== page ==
Monday, May 7, 2012

Marvel's The Avengers

Lord, I hate the "Marvel's" in that title. It typifies much of what troubles me about Marvel's film output. The characters, rather than creative engines, are now commercial money-machines. A situation that I can only see continuing with the ownership by the Disney overlords....

That said, somehow, despite their tight-fisted ways, Marvel has managed to rope truly talented people into their motion picture factory. Artists who are able to work within the company's rather rigid commercial framework and generate truly entertaining material. Perhaps Kevin Feige and his team have learned from the Iron Man 2 stumble, wherein building the shared "Marvel Movie Universe," and laying the groundwork for Marvel's The Avengers, basically overwhelmed the movie.

That's a macro view of the situation, honestly, and sounds much harsher than I mean it. Ultimately, The Avengers is a film that shouldn't really exist, yet it does. Joss Whedon shouldn't be directing a HUGE tent-pole summer blockbuster, but he did. Truth to tell, the film shouldn't be any good. Robert Downey Jr's star power should've overwhelmed the rest of the cast. The Hulk hasn't REALLY worked twice before on film. Too many characters, etc.

But it does. Marvel's The Avengers does work. Like gangbusters.

The film has a spark and energy that is very hard to deny, the performances are all winners, except Samuel L. Jackson,. who, once again, just kind of puts on his "badass" face and wanders around. I was particularly worried that Downey would just bulldoze the rest of the cast, and Whedon's comments about downey's first words to him being "now you know Tony has to drive this thing, right?" didn't ally that fear.  While Stark does still end up pretty central to the proceedings, the rest of the cast wisely realizes that the best defense is to not even run with him. Chris Evans once again is letter-perfect as Steve "Captain America" Rogers, and Chris Hemsworth is possibly even more winning as Thor than he was in his own film. Scarlett Johanssen finally comes into her own as Black Widow, and Jeremy Renner is fine as Clint "Hawkeye" Barton (although the man is a HORRIBLE bowman).

The real winner in this team, aside from Whedon, is Mark Ruffalo as Dr. Bruce Banner, and, for the first time, The Hulk himself. It's no exaggeration to say that the Hulk steals the whole show. Ruffalo's low-key performance just brings the ball home. If there is truth to the rumors that the popularity of the Hulk (and his merchandise - More of that "Marvel's" attitude) may lead to another attempt at a film, you've finally got the star to make it work.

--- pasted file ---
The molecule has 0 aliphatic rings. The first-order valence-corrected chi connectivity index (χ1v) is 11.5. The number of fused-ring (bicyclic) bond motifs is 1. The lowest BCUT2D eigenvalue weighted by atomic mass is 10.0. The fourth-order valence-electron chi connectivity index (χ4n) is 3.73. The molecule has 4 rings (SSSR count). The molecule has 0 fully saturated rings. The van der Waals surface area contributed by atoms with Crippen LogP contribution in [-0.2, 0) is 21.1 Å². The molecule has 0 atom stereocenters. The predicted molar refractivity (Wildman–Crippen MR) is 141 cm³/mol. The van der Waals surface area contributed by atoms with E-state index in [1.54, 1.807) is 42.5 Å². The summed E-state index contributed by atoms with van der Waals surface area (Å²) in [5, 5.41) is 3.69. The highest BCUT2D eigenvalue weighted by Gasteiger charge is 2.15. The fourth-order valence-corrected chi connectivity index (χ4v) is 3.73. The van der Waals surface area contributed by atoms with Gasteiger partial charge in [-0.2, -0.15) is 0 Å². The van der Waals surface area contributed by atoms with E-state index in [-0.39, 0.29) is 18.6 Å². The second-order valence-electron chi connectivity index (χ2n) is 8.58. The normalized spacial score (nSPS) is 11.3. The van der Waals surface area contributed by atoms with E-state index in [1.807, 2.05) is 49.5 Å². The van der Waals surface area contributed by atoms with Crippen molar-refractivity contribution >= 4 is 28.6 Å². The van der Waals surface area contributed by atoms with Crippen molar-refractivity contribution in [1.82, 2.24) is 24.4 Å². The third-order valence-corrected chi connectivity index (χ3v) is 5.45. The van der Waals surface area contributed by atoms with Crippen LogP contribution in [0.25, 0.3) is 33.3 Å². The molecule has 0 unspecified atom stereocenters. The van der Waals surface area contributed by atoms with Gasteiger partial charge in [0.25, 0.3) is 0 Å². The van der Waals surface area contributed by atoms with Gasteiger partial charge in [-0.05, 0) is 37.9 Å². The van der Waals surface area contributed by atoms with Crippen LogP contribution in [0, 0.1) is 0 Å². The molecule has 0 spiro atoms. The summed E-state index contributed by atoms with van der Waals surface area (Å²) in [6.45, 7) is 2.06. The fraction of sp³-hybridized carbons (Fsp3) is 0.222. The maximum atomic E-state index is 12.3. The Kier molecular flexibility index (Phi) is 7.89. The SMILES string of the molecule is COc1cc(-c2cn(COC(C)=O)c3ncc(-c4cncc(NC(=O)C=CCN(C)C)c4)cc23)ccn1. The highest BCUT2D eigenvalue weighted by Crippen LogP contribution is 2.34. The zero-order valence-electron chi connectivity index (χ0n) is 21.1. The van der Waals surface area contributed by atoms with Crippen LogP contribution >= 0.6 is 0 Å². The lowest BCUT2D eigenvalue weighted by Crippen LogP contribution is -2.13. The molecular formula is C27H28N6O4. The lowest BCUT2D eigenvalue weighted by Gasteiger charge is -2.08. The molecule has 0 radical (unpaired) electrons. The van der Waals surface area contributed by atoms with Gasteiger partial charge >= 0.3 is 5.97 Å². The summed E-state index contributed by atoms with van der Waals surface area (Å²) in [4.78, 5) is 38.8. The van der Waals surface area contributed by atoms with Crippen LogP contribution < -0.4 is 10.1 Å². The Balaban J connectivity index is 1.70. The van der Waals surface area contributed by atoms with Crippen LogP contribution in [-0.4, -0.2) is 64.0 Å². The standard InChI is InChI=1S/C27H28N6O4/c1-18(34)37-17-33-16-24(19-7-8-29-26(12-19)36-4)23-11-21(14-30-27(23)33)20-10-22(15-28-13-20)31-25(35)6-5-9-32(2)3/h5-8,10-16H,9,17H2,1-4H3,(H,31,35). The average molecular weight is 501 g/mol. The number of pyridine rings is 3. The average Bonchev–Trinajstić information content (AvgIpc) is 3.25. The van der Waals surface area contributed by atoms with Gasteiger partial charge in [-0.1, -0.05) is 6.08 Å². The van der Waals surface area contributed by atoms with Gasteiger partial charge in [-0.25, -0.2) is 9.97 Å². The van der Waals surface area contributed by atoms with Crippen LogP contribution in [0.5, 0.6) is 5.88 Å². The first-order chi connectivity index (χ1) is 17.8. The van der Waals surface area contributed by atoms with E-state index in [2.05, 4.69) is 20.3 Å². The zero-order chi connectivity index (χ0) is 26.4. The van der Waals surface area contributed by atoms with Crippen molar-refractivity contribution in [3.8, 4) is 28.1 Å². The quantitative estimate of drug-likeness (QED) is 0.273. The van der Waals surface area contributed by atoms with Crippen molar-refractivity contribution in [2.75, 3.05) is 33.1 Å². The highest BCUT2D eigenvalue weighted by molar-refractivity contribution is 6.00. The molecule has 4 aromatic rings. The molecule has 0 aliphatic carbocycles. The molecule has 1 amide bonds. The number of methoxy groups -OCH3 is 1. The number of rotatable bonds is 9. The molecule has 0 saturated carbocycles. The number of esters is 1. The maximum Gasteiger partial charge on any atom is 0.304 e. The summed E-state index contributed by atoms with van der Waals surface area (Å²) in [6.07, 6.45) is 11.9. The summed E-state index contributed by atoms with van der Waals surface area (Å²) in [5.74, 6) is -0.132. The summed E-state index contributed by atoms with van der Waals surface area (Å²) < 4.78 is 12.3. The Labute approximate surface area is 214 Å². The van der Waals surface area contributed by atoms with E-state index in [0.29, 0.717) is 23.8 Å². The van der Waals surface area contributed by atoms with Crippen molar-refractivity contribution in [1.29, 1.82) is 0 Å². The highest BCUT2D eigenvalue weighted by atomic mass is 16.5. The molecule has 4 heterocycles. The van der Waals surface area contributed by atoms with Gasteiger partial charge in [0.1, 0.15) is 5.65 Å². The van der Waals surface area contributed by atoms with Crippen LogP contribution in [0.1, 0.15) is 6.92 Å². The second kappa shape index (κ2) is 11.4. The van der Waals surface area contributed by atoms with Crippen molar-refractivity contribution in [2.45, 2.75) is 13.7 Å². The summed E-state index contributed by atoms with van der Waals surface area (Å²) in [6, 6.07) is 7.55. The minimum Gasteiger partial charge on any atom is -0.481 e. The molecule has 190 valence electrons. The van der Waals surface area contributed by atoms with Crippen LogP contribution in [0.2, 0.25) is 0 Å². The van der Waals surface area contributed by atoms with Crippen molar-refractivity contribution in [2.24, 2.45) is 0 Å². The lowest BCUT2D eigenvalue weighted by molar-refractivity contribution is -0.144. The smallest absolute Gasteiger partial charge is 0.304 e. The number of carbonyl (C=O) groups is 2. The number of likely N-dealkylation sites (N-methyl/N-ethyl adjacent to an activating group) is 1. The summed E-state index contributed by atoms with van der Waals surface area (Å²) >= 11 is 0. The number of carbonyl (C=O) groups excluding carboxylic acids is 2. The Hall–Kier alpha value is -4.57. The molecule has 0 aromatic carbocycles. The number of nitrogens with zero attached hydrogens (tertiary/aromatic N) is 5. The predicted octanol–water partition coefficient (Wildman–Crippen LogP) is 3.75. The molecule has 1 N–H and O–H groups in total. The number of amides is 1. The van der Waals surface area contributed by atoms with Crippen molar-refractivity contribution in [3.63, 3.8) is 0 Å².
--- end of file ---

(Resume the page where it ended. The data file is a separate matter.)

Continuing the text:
There are things that don't work. I don't think there's any spoiler in saying that an alien invasion occurs, arranged by Thor's adopted brother Loki (the marvelous Tom Hiddleston - a bravura turn). The Chitauri are faceless, bland, and ultimately not all that threatening. Oh, yeah, they cause lots of spectacular destruction and mess, but when you see them getting taken down left and right by a guy with a bow and arrow, and a gal with a couple of semi-auto kinda undercuts the threat. Plus, they have ZERO personality. No one seems in charge of what they're doing. Loki doesn't seem like he's commanding the attack. I'd have liked a 3rd act threat that didn't feel like a part of a mass. Perhaps a Chitauri general for Captain America to engage one-on-one?

It's a minor quibble. One that really only came to me after I saw the film a second time. Joss keeps the action fast a furious, and the one-liners flying. It's all so well executed and full of pep that you just have to let the few weak points slide. Marvel's The Avengers is a rousing start to the Summer movie season, and just a ton of fun.

Well worth your time and money, but I can safely say, having seen it both 3-D and 2-D, that 3-D adds nothing to the experience. Save the $5, and don't worry about it. It's no Avatar or Hugo, where the 3-D works wonderfully, and adds to the film.

1 comment:

  1. I liked it better with its original title, "The Avengers of Mars."